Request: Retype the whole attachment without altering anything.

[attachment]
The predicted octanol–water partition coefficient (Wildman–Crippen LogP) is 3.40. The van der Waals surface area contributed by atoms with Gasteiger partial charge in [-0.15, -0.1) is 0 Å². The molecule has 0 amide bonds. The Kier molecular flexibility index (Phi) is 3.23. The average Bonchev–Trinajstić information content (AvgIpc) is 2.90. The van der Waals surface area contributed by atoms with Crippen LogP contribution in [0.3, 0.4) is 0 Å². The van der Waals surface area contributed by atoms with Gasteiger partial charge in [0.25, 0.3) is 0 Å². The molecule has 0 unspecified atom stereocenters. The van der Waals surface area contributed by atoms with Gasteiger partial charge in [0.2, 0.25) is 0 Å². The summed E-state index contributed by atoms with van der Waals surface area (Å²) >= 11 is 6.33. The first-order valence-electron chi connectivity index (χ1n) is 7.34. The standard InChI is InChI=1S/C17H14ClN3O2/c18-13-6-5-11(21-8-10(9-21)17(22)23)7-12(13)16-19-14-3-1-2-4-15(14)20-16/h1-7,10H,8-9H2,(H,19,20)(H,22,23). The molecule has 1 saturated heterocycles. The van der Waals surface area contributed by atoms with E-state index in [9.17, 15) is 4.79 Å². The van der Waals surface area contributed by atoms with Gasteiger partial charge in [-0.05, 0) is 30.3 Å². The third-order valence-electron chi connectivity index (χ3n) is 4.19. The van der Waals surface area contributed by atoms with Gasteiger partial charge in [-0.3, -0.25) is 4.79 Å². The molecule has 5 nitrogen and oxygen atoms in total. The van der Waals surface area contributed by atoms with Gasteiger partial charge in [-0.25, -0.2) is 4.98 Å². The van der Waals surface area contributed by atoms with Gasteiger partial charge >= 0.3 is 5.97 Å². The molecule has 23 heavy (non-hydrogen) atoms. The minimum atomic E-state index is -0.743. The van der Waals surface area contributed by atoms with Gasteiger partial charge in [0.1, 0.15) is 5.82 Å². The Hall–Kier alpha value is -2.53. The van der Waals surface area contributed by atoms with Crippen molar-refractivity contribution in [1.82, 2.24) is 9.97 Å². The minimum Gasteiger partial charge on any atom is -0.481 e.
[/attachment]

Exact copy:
The predicted octanol–water partition coefficient (Wildman–Crippen LogP) is 3.40. The van der Waals surface area contributed by atoms with Gasteiger partial charge in [-0.15, -0.1) is 0 Å². The molecule has 0 amide bonds. The Kier molecular flexibility index (Phi) is 3.23. The average Bonchev–Trinajstić information content (AvgIpc) is 2.90. The van der Waals surface area contributed by atoms with Crippen LogP contribution in [0.3, 0.4) is 0 Å². The van der Waals surface area contributed by atoms with Gasteiger partial charge in [0.25, 0.3) is 0 Å². The molecule has 0 unspecified atom stereocenters. The van der Waals surface area contributed by atoms with Gasteiger partial charge in [0.2, 0.25) is 0 Å². The summed E-state index contributed by atoms with van der Waals surface area (Å²) >= 11 is 6.33. The first-order valence-electron chi connectivity index (χ1n) is 7.34. The standard InChI is InChI=1S/C17H14ClN3O2/c18-13-6-5-11(21-8-10(9-21)17(22)23)7-12(13)16-19-14-3-1-2-4-15(14)20-16/h1-7,10H,8-9H2,(H,19,20)(H,22,23). The molecule has 1 saturated heterocycles. The van der Waals surface area contributed by atoms with E-state index in [9.17, 15) is 4.79 Å². The van der Waals surface area contributed by atoms with Gasteiger partial charge in [-0.05, 0) is 30.3 Å². The third-order valence-electron chi connectivity index (χ3n) is 4.19. The van der Waals surface area contributed by atoms with Gasteiger partial charge in [-0.3, -0.25) is 4.79 Å². The molecule has 5 nitrogen and oxygen atoms in total. The van der Waals surface area contributed by atoms with Gasteiger partial charge in [-0.25, -0.2) is 4.98 Å². The van der Waals surface area contributed by atoms with Gasteiger partial charge >= 0.3 is 5.97 Å². The molecule has 23 heavy (non-hydrogen) atoms. The minimum atomic E-state index is -0.743. The van der Waals surface area contributed by atoms with Gasteiger partial charge in [0.1, 0.15) is 5.82 Å². The Hall–Kier alpha value is -2.53. The van der Waals surface area contributed by atoms with Crippen molar-refractivity contribution in [1.82, 2.24) is 9.97 Å². The minimum Gasteiger partial charge on any atom is -0.481 e.